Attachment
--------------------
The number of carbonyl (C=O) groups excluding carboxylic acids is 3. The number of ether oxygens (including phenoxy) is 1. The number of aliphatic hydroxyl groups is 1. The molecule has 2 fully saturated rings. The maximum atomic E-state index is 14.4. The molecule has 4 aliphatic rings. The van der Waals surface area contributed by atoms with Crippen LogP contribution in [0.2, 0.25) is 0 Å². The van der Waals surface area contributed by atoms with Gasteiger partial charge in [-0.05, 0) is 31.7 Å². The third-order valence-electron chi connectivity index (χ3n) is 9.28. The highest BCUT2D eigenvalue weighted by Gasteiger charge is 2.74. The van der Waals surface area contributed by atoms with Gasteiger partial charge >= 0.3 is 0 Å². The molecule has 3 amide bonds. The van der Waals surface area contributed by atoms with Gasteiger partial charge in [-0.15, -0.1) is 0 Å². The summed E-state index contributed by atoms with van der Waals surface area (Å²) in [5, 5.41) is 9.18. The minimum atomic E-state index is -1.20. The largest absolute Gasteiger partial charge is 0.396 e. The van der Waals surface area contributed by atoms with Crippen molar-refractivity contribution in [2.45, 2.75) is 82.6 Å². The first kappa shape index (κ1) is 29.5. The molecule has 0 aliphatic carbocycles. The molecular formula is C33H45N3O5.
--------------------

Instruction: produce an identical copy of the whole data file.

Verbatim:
The number of carbonyl (C=O) groups excluding carboxylic acids is 3. The number of ether oxygens (including phenoxy) is 1. The number of aliphatic hydroxyl groups is 1. The molecule has 2 fully saturated rings. The maximum atomic E-state index is 14.4. The molecule has 4 aliphatic rings. The van der Waals surface area contributed by atoms with Crippen LogP contribution in [0.2, 0.25) is 0 Å². The van der Waals surface area contributed by atoms with Gasteiger partial charge in [-0.05, 0) is 31.7 Å². The third-order valence-electron chi connectivity index (χ3n) is 9.28. The highest BCUT2D eigenvalue weighted by Gasteiger charge is 2.74. The van der Waals surface area contributed by atoms with Gasteiger partial charge >= 0.3 is 0 Å². The molecule has 3 amide bonds. The van der Waals surface area contributed by atoms with Gasteiger partial charge in [-0.15, -0.1) is 0 Å². The summed E-state index contributed by atoms with van der Waals surface area (Å²) in [5, 5.41) is 9.18. The minimum atomic E-state index is -1.20. The largest absolute Gasteiger partial charge is 0.396 e. The van der Waals surface area contributed by atoms with Crippen molar-refractivity contribution in [2.45, 2.75) is 82.6 Å². The first kappa shape index (κ1) is 29.5. The molecule has 0 aliphatic carbocycles. The molecular formula is C33H45N3O5.